Use What You Have


I was invited by the recently merged Byam Shaw/Central St. Martins College of Art to deliver a workshop introducing first-year BA students to Performance Art.

I decided to start it off with a collaborative performance which entailed sharing stories about unwanted items of clothing which the students had brought in to donate to the project. Over a pot of tea, I put on each shirt, skirt, hat or pair of trousers as it was given to me along with accompanying anecdotes. I contributed a few of my own things including a t-shirt from an evil ex-boyfriend, a pair of underwear with curly wig hair glued to it which I had made as a performance prop and boxer shorts with a Fred Flintstone pattern on it that was a gift that had seen better days. In my experience, having an object with a story associated with it makes it easier to initiate an open dialogue. We then talked around the topics of loss, recycling and memory.

Once I had put on all of the layers I offered the students a pair of scissors and invited them to cut patches of cloth with which we would create a quilt. Using fabric paint, pens, needle and thread they embellished the bits of fabric and we placed them all together to make something that would automatically end up being an archive of its own making.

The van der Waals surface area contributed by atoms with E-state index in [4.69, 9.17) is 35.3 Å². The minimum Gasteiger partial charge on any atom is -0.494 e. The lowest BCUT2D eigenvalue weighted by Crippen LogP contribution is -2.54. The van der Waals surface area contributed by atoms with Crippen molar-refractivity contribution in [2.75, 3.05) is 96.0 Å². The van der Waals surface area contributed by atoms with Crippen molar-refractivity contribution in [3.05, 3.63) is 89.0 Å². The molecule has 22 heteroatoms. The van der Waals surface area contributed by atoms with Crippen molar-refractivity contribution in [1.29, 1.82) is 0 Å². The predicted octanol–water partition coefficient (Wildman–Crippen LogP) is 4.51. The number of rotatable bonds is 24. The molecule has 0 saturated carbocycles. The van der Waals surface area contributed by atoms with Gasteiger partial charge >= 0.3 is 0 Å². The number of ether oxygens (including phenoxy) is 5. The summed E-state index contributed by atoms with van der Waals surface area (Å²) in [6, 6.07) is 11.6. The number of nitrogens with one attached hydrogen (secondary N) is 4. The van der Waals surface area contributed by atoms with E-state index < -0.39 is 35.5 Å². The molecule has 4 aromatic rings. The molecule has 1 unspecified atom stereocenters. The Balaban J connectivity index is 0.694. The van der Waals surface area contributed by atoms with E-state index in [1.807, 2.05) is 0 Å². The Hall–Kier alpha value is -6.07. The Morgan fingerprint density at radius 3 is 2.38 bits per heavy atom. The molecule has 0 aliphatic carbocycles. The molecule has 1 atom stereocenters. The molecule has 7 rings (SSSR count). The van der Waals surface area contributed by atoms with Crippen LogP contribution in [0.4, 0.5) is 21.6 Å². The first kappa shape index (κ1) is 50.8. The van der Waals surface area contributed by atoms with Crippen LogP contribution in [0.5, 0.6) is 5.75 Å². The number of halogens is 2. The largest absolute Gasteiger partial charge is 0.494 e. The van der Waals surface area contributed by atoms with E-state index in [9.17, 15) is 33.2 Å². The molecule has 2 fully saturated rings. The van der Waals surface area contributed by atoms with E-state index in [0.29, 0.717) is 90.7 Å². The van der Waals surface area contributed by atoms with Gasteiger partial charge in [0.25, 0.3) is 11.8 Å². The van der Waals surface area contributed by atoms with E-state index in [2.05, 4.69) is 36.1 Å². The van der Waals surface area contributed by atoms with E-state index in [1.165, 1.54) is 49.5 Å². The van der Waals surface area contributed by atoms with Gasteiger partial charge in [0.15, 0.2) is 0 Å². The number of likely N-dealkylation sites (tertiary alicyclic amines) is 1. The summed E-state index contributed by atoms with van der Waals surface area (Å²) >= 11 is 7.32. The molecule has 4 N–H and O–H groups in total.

Afterward I revealed to them more about what had inspired the piece. The opening slide of my Powerpoint presentation read “It has all been done before” – to which some students responded in protest that nothing exactly like it could ever have been done before. The slides that followed were of Shirley Cameron and Evelyn Silver’s Angels & Overalls (1981), Tanja Ostojic’s Clothes (2009), Yoko Ono’s Cut Piece (1964), Suzanne Lacy’s collaborative Crystal Quilt (1987) and my own Penny Social (2010). I explained how each of these previous works had informed what we had just done and asked the participants for their feedback.

We then did the exercise A Very Brief And Biased History of Performance Art in which I provide details of 5 works from different decades and the students have to come up with proposals to reenact them. At the end of the workshop, I gave a brief introduction to my reenactment-based project Once More with Feeling and showed some documentation of the event.